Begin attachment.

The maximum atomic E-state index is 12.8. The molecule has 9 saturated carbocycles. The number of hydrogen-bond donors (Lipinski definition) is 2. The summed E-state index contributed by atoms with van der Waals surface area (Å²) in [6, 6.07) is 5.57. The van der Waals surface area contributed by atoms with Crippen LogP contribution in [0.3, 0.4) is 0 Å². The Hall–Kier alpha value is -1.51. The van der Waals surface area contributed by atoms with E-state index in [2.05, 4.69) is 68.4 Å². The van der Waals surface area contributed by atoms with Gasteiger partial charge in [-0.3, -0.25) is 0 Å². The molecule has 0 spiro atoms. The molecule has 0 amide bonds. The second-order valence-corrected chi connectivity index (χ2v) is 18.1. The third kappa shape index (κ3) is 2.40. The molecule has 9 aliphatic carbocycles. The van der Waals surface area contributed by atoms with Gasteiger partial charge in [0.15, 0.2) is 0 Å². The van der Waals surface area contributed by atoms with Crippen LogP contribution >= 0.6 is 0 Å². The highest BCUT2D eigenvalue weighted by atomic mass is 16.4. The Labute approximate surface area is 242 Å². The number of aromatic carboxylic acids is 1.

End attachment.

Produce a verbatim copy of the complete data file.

The maximum atomic E-state index is 12.8. The molecule has 9 saturated carbocycles. The number of hydrogen-bond donors (Lipinski definition) is 2. The summed E-state index contributed by atoms with van der Waals surface area (Å²) in [6, 6.07) is 5.57. The van der Waals surface area contributed by atoms with Crippen LogP contribution in [0.3, 0.4) is 0 Å². The Hall–Kier alpha value is -1.51. The van der Waals surface area contributed by atoms with E-state index in [2.05, 4.69) is 68.4 Å². The van der Waals surface area contributed by atoms with Gasteiger partial charge in [-0.3, -0.25) is 0 Å². The molecule has 0 spiro atoms. The molecule has 0 amide bonds. The second-order valence-corrected chi connectivity index (χ2v) is 18.1. The third kappa shape index (κ3) is 2.40. The molecule has 9 aliphatic carbocycles. The van der Waals surface area contributed by atoms with Gasteiger partial charge in [0.15, 0.2) is 0 Å². The van der Waals surface area contributed by atoms with Crippen LogP contribution >= 0.6 is 0 Å². The highest BCUT2D eigenvalue weighted by atomic mass is 16.4. The Labute approximate surface area is 242 Å². The number of aromatic carboxylic acids is 1.